The table fell in a chase with my cat. I learned how to use shellac and wood epoxy to fix the broken leg. There might not be tables like this again or people who make them. When tiny pieces of colored wood flake off and I reapply them with glue and tweezers, I sense the care that went in to making them. I learned that marquetry workshops began in Damascus in the 1800s during an earlier civil war, as a part of rebuilding.

Art exists for the ages, outside of time. I wonder if I will pass the tables on to my brother’s kids. These objects may outlive me and may have outlived their makers. Once, I might have thought that showed the power of art. Now it just seems sad.

Liron Gilmore, “Pushing Upward (Earth Gives Birth to Wood)” (2018), yarn and found branches, 35 x 35 inches (image courtesy Amber Boardman)

Amber Boardman (Sydney, Australia): As an American down here in Australia, the pandemic has me feeling severed more than usual from loved ones in the US. I’m aching for a visit but I can’t imagine when that will be possible. The circumference of my world has shrunk from traveling for exhibitions and teaching commitments to a 10-minute bike ride between home and studio. I’ve been spending more time with the two works hanging above our dining table. I think I understand them better now, or at least differently.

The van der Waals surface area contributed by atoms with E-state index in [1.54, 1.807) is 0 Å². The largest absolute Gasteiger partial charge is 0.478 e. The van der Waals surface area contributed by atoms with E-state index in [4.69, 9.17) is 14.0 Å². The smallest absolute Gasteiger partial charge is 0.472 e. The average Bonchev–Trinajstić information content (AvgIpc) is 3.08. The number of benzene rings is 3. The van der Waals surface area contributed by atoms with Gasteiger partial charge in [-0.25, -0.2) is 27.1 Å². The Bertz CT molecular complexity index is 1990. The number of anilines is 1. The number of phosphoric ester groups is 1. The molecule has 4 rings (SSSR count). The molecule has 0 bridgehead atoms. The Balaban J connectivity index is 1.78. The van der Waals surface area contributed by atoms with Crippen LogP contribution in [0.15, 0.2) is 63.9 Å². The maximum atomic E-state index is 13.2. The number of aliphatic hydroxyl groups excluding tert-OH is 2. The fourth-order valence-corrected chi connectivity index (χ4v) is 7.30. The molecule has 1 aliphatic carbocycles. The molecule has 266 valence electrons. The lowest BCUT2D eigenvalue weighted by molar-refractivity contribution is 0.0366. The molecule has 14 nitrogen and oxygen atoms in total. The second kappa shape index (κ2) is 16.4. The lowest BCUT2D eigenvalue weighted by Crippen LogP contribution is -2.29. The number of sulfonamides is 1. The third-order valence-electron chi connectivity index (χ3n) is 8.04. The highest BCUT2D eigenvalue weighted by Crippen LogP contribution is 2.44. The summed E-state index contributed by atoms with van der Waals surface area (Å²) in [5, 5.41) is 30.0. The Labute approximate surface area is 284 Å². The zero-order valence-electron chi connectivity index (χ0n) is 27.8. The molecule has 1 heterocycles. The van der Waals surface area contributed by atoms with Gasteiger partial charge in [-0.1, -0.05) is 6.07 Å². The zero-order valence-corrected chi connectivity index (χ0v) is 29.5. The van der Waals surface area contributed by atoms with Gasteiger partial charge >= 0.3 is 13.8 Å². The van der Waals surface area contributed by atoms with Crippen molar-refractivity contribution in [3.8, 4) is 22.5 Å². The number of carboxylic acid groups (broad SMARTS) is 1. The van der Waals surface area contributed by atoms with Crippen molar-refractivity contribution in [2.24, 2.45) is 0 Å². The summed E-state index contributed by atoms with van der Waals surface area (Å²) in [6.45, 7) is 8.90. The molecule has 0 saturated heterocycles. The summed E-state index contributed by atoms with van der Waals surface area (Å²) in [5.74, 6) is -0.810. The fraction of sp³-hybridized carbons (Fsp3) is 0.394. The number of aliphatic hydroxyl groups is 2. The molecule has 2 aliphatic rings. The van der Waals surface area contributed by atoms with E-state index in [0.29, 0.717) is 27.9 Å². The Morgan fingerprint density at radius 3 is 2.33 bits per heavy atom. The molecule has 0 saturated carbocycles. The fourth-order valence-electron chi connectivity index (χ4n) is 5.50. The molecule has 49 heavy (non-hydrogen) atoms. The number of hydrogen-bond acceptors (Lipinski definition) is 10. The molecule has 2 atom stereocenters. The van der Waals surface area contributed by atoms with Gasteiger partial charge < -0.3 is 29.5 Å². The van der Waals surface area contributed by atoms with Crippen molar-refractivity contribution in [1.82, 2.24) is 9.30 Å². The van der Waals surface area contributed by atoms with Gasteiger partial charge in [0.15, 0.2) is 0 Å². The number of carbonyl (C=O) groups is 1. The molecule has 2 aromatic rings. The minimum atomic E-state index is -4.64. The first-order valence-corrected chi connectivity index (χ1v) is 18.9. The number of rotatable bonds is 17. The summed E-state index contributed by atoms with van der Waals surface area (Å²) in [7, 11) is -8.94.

Liron Gilmore, an Australian artist and close friend, gave me the wall sculpture titled “Pushing Upward (Earth Gives Birth to Wood).” It calms me. Liron suggests resilience through the transformation of slender, curved branches, meticulously wrapping them with colored yarn to resemble insect wing patterning. These patterns reveal the structures that make insects sturdier in their environment through camouflage, and the work reminds me to keep adapting to the new normal.

Two Bob Tjungurrayi, “Untitled” (date unknown), oil on canvas, 65 x 19 inches (image courtesy Amber Boardman)

Nearby hangs an untitled work by Two Bob Tjungurrayi, a member of the Papunya Tula art movement in the Northern Territory of Australia. Bought by my Australian partner years before we met, this work calms me too. The central circle with the wavy vertical lines flowing around and through it plays a nice counterpoint to the dangling branches in Gilmore’s piece. I see an interplay between adapting and letting go — between Doing and Being.